Two ancient reliefs in the permanent collection of the Williams College Museum of Art (WCMA) may be among the few surviving relics of a palace reportedly destroyed by the Islamic State.
The reliefs are carved into panels of gypsum that are each about 85 by 40 by 3 inches and weigh 1,500 pounds. The panels and many others like them once covered the walls of the Northwest Palace of King Ashurnasirpal II, who ruled the Assyrians from 883 to 859 BCE. WCMA’s reliefs show different forms of the protective deity Apkallu. One has the body of a man with the head of a bird; the other is a man wearing what may be a crown.
The site of the palace where they came from, in present-day Nimrud, Iraq, was first excavated in the 1840s by British explorer and amateur archaeologist Sir Austen Henry Layard. Dwight W. Marsh, Class of 1842, a missionary in the region, met Layard and acquired the reliefs for his alma mater, saying he hoped students would “look upon the relics of the past [and] think wisely of time.”The reliefs were the first of their kind to arrive in the U.S.
Nearly two centuries later, they hang in the Stoddard Gallery in WCMA. On a screen mounted nearby is a virtual reconstruction of the Northwest Palace created by the local company Learning Sites Inc. The short video runs on a loop, taking visitors on a tour of what the palace would have looked like when it was built and pointing out where the reliefs were originally located inside. It’s possible this computerized rendition is now the only remaining record of that ancient site.
Historian Magnus Bernhardsson is one of many Williams professors—in fields including anthropology, art history, classics, comparative literature and religion—who teach with the reliefs. He brings the students in his Modern Middle East course to the museum each semester to help them contex- tualize their conversations about history and imperialism. The question of cultural patrimony is one of the many issues they discuss.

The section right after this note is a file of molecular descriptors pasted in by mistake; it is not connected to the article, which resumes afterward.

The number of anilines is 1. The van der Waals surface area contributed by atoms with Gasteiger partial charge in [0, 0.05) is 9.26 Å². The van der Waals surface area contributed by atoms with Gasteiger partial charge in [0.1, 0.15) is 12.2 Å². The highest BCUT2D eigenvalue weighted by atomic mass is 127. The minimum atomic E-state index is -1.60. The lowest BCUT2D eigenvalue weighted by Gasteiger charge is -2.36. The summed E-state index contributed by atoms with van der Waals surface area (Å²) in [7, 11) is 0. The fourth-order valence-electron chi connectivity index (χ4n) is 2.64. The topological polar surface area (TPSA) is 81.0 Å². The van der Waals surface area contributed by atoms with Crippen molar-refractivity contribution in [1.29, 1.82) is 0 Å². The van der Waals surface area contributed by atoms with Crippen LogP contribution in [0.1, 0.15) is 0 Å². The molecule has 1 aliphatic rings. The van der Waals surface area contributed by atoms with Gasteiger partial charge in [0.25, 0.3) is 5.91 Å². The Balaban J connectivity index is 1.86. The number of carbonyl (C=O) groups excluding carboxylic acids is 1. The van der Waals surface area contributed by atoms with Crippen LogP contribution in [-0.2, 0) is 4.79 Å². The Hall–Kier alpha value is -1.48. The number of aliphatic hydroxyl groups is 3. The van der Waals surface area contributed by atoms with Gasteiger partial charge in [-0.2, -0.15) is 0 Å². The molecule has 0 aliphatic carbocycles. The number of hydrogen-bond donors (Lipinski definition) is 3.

According to the law of the land at the time Layard dug up the reliefs, the excavation of the site was legal. The Ottoman Empire, which had colonized the region, granted permission to unearth and transport objects. “Many Iraqi nationalists have argued that the Ottomans were foreign occupiers who were not concerned with the interests of Iraq and therefore question the validity of the Ottoman decree,” says Bernhardsson. “This is a similar argument that the Greeks have been using regarding the Elgin Marbles now at the British Museum.”
While Iraqi nationalists are not seeking the repatriation of the reliefs at WCMA, recent allegations of destruction by the Islamic State have prompted discussions about cultural and natural resources removed from Iraq over time. It’s in that context that many students view the reliefs today.
“These two pieces catalyze rich discussions about changing geopolitical boundaries, ownership, propaganda and identity,” says Elizabeth Gallerani, Curator of Mellon Academic Programs at WCMA.
Says Bernhardsson, “They often evoke diametrically opposed emotions and political views among students. And that conversation serves as a starting point to discussing our role at WCMA, in the wider college community and in society in general.”